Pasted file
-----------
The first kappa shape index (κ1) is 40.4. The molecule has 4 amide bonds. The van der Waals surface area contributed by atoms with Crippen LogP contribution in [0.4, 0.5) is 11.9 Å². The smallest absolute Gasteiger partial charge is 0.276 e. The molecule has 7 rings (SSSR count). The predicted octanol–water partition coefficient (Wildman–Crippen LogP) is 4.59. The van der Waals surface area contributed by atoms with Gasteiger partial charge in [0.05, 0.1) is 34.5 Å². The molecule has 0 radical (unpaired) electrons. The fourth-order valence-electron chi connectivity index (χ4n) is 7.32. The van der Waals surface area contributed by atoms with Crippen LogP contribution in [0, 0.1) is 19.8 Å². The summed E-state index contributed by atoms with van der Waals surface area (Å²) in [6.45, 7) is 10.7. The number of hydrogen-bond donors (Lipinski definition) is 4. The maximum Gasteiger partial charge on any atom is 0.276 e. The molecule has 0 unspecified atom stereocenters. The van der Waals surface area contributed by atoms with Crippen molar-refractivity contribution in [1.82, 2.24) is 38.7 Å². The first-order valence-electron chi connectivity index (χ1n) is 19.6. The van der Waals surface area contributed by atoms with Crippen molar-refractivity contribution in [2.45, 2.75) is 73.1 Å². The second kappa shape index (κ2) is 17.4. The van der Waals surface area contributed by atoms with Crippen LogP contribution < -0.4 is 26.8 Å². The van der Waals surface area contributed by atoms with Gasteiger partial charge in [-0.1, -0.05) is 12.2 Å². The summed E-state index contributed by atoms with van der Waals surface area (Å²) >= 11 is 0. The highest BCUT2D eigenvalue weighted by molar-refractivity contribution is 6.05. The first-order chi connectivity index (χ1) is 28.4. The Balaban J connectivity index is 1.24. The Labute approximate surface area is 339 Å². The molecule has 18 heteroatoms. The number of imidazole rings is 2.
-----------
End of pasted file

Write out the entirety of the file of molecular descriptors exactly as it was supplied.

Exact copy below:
The first kappa shape index (κ1) is 40.4. The molecule has 4 amide bonds. The van der Waals surface area contributed by atoms with Crippen LogP contribution in [0.4, 0.5) is 11.9 Å². The smallest absolute Gasteiger partial charge is 0.276 e. The molecule has 7 rings (SSSR count). The predicted octanol–water partition coefficient (Wildman–Crippen LogP) is 4.59. The van der Waals surface area contributed by atoms with Gasteiger partial charge in [0.05, 0.1) is 34.5 Å². The molecule has 0 radical (unpaired) electrons. The fourth-order valence-electron chi connectivity index (χ4n) is 7.32. The van der Waals surface area contributed by atoms with Crippen LogP contribution in [0, 0.1) is 19.8 Å². The summed E-state index contributed by atoms with van der Waals surface area (Å²) in [6.45, 7) is 10.7. The number of hydrogen-bond donors (Lipinski definition) is 4. The maximum Gasteiger partial charge on any atom is 0.276 e. The molecule has 0 unspecified atom stereocenters. The van der Waals surface area contributed by atoms with Crippen molar-refractivity contribution in [1.82, 2.24) is 38.7 Å². The first-order valence-electron chi connectivity index (χ1n) is 19.6. The van der Waals surface area contributed by atoms with Crippen molar-refractivity contribution in [2.45, 2.75) is 73.1 Å². The second kappa shape index (κ2) is 17.4. The van der Waals surface area contributed by atoms with Crippen LogP contribution < -0.4 is 26.8 Å². The van der Waals surface area contributed by atoms with Gasteiger partial charge in [-0.1, -0.05) is 12.2 Å². The summed E-state index contributed by atoms with van der Waals surface area (Å²) >= 11 is 0. The highest BCUT2D eigenvalue weighted by molar-refractivity contribution is 6.05. The first-order chi connectivity index (χ1) is 28.4. The Balaban J connectivity index is 1.24. The Labute approximate surface area is 339 Å². The molecule has 18 heteroatoms. The number of imidazole rings is 2.